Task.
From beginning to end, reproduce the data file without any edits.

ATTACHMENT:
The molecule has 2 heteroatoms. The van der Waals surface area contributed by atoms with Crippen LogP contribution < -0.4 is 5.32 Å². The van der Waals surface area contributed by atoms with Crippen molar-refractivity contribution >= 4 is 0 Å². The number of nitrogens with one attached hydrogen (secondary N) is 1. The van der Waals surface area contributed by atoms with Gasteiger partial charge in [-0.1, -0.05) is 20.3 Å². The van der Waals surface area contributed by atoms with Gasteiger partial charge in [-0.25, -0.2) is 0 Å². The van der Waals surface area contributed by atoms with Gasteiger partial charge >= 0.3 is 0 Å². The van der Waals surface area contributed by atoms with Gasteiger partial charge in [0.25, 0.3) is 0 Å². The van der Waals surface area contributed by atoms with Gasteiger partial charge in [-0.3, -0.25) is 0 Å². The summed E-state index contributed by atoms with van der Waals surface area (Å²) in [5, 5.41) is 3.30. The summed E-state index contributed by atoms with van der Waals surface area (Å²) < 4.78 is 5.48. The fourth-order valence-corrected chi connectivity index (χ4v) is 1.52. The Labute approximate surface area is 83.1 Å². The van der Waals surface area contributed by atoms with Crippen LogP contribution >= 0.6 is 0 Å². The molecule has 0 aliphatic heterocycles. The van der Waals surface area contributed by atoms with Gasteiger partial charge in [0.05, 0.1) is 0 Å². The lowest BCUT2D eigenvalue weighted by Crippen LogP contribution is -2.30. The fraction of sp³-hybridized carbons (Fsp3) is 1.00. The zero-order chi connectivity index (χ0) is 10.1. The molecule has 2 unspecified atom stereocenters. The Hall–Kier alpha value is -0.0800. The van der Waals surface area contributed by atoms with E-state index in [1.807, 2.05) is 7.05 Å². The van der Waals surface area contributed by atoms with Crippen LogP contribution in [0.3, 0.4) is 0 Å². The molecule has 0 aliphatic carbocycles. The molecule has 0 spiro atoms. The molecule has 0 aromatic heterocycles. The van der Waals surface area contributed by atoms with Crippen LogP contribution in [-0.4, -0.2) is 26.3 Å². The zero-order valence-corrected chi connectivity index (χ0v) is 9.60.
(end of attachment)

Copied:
The molecule has 2 heteroatoms. The van der Waals surface area contributed by atoms with Crippen LogP contribution < -0.4 is 5.32 Å². The van der Waals surface area contributed by atoms with Crippen molar-refractivity contribution >= 4 is 0 Å². The number of nitrogens with one attached hydrogen (secondary N) is 1. The van der Waals surface area contributed by atoms with Gasteiger partial charge in [-0.1, -0.05) is 20.3 Å². The van der Waals surface area contributed by atoms with Gasteiger partial charge in [-0.25, -0.2) is 0 Å². The van der Waals surface area contributed by atoms with Gasteiger partial charge >= 0.3 is 0 Å². The van der Waals surface area contributed by atoms with Gasteiger partial charge in [0.25, 0.3) is 0 Å². The van der Waals surface area contributed by atoms with Gasteiger partial charge in [-0.3, -0.25) is 0 Å². The summed E-state index contributed by atoms with van der Waals surface area (Å²) in [5, 5.41) is 3.30. The summed E-state index contributed by atoms with van der Waals surface area (Å²) < 4.78 is 5.48. The fourth-order valence-corrected chi connectivity index (χ4v) is 1.52. The Labute approximate surface area is 83.1 Å². The van der Waals surface area contributed by atoms with Crippen LogP contribution >= 0.6 is 0 Å². The molecule has 0 aliphatic heterocycles. The van der Waals surface area contributed by atoms with Gasteiger partial charge in [0.05, 0.1) is 0 Å². The lowest BCUT2D eigenvalue weighted by Crippen LogP contribution is -2.30. The fraction of sp³-hybridized carbons (Fsp3) is 1.00. The zero-order chi connectivity index (χ0) is 10.1. The molecule has 2 unspecified atom stereocenters. The Hall–Kier alpha value is -0.0800. The van der Waals surface area contributed by atoms with E-state index in [1.807, 2.05) is 7.05 Å². The van der Waals surface area contributed by atoms with Crippen LogP contribution in [0.3, 0.4) is 0 Å². The molecule has 0 aliphatic carbocycles. The molecule has 0 spiro atoms. The molecule has 0 aromatic heterocycles. The van der Waals surface area contributed by atoms with Crippen LogP contribution in [-0.4, -0.2) is 26.3 Å². The zero-order valence-corrected chi connectivity index (χ0v) is 9.60.